Comfort Ye

bread

From my earliest memories of my Mom, there is this memory of fresh bread. A yeasty, yummy white bread that she made in big batches. As it cooled on the counter, it filled the house with this wonderful, mouth-watering smell. To me, it’s the smell of Home. Love. Hugs. Comfort.

With every batch, one loaf, still warm from the oven, was sacrificed to the knife for her hungry kids — thick, warm slices with butter and maybe a bowl of applesauce. (Am I making you hungry yet?)

I needed a little of that kind of comfort this morning, so I put a batch of bread in the bread machine and curled up on the couch for a nap. The sounds of kneading bread and the smell of baking dough were comforting. Yes, they call it “comfort food” for a reason! As the bread machine worked, I found my recording of Comfort Ye from Handel’s Messiah and put it on my iPod. I drifted off to sleep.

I knew as I drove home from my on call hours today that I would need to exercise what we call in the chaplain biz “good self care.” I was on the edge of tears, exhausted from the emotional load of my shift. There were some really rough situations which were unexplainable. Deaths which were unexpected. And families who were inconsolable. I knew that a couple of my patients were facing a rough day – there were operations, procedures and the like with high risk involved. Add it to the usual stuff that plucks your last nerve… well, I had had enough.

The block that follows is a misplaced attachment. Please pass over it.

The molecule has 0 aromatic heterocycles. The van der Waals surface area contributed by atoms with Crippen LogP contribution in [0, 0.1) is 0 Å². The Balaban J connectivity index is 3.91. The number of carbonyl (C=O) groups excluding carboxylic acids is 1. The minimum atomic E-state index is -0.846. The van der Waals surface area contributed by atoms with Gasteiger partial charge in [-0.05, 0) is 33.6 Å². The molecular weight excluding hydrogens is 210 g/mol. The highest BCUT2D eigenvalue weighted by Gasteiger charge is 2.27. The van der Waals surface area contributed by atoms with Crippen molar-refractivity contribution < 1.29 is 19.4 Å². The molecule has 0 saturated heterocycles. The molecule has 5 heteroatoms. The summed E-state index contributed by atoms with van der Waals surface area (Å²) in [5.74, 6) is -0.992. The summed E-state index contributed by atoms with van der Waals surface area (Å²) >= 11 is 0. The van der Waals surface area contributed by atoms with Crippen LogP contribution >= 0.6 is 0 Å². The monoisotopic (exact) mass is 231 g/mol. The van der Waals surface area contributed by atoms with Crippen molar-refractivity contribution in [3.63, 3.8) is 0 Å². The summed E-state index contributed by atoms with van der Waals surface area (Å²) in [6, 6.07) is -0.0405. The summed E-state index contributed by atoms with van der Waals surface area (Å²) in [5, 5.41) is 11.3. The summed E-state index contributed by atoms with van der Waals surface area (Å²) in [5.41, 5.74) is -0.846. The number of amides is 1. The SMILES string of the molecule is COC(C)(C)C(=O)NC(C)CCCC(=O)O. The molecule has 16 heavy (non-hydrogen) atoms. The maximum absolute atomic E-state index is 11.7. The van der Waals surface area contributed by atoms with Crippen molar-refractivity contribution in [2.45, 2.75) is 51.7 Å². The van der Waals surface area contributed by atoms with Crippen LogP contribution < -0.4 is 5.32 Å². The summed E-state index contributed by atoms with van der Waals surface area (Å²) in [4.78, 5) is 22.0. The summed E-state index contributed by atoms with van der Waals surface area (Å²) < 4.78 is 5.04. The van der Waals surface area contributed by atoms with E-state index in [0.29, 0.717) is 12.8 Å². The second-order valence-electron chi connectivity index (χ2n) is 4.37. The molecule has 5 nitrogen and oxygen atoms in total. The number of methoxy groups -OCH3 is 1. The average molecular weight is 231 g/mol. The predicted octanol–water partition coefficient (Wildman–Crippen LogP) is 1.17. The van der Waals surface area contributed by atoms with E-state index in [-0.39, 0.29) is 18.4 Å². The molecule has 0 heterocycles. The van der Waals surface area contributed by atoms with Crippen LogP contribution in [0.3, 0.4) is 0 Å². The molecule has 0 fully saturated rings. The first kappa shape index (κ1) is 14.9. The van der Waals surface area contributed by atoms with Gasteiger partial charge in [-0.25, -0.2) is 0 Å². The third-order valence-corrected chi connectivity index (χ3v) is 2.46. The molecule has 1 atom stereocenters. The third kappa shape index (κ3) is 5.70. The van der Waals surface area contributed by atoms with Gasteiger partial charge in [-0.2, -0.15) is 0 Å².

Henry, The Purr Therapist
Henry, The Purr Therapist

As I stretched out on the couch, a cat purring on my lap, I was overwhelmed. My heart hurt. I needed to be reminded of a God who understands when we are there in that place of mourning or worry or pain.

“Comfort Ye, my people,” saith your God…

But the beauty of this piece is that the heart-warming “Comfort Ye” is followed by the joyous reminder contained in “Ev’ry Valley.” The things that seem so insurmountable will be made possible. The confusing will be navigable.

That Promise is one that I’m banking on today. A Promise for myself, my patients, my family, and for anyone who happens to wander to this blog.

May you indeed find… Comfort. And may every rough place be made plain.

(If you get here quickly, there might be some bread left! 😉 )

P.S. The recipe is here!


Mark Padmore, tenor, with Sir Colin Davis conducting

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